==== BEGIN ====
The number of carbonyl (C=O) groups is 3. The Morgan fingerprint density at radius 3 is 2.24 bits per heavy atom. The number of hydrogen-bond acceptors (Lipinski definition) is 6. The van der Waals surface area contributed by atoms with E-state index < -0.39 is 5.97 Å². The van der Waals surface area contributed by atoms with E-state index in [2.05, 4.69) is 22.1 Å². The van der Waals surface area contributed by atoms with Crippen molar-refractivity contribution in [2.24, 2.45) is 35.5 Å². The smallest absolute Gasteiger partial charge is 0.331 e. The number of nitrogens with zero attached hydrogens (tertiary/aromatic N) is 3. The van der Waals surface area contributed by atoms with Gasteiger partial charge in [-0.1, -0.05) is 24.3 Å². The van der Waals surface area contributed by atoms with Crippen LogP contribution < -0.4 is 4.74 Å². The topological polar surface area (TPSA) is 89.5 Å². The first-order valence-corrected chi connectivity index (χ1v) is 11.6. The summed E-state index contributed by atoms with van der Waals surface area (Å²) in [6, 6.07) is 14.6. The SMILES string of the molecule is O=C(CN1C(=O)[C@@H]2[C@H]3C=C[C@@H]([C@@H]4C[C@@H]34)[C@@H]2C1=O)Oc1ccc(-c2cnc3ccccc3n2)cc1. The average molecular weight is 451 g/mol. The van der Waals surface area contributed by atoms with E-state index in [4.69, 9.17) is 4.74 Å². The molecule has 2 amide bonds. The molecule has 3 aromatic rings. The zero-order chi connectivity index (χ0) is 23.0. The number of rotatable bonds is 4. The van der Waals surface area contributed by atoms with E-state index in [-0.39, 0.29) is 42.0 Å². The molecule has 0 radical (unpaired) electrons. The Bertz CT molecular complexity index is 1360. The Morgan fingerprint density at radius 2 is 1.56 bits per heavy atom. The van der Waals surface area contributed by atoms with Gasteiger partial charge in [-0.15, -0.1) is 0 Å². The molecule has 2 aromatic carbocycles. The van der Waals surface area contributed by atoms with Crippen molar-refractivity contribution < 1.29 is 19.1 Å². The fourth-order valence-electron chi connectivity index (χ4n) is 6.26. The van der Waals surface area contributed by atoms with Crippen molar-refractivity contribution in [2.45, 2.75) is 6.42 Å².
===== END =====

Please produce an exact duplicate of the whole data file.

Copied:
The number of carbonyl (C=O) groups is 3. The Morgan fingerprint density at radius 3 is 2.24 bits per heavy atom. The number of hydrogen-bond acceptors (Lipinski definition) is 6. The van der Waals surface area contributed by atoms with E-state index < -0.39 is 5.97 Å². The van der Waals surface area contributed by atoms with E-state index in [2.05, 4.69) is 22.1 Å². The van der Waals surface area contributed by atoms with Crippen molar-refractivity contribution in [2.24, 2.45) is 35.5 Å². The smallest absolute Gasteiger partial charge is 0.331 e. The number of nitrogens with zero attached hydrogens (tertiary/aromatic N) is 3. The van der Waals surface area contributed by atoms with Gasteiger partial charge in [-0.1, -0.05) is 24.3 Å². The van der Waals surface area contributed by atoms with Crippen LogP contribution < -0.4 is 4.74 Å². The topological polar surface area (TPSA) is 89.5 Å². The first-order valence-corrected chi connectivity index (χ1v) is 11.6. The summed E-state index contributed by atoms with van der Waals surface area (Å²) in [6, 6.07) is 14.6. The SMILES string of the molecule is O=C(CN1C(=O)[C@@H]2[C@H]3C=C[C@@H]([C@@H]4C[C@@H]34)[C@@H]2C1=O)Oc1ccc(-c2cnc3ccccc3n2)cc1. The average molecular weight is 451 g/mol. The van der Waals surface area contributed by atoms with E-state index in [4.69, 9.17) is 4.74 Å². The molecule has 2 amide bonds. The molecule has 3 aromatic rings. The zero-order chi connectivity index (χ0) is 23.0. The number of rotatable bonds is 4. The van der Waals surface area contributed by atoms with E-state index in [-0.39, 0.29) is 42.0 Å². The molecule has 0 radical (unpaired) electrons. The Bertz CT molecular complexity index is 1360. The Morgan fingerprint density at radius 2 is 1.56 bits per heavy atom. The van der Waals surface area contributed by atoms with Gasteiger partial charge in [-0.15, -0.1) is 0 Å². The molecule has 2 aromatic carbocycles. The van der Waals surface area contributed by atoms with Crippen molar-refractivity contribution < 1.29 is 19.1 Å². The fourth-order valence-electron chi connectivity index (χ4n) is 6.26. The van der Waals surface area contributed by atoms with Crippen molar-refractivity contribution in [2.45, 2.75) is 6.42 Å².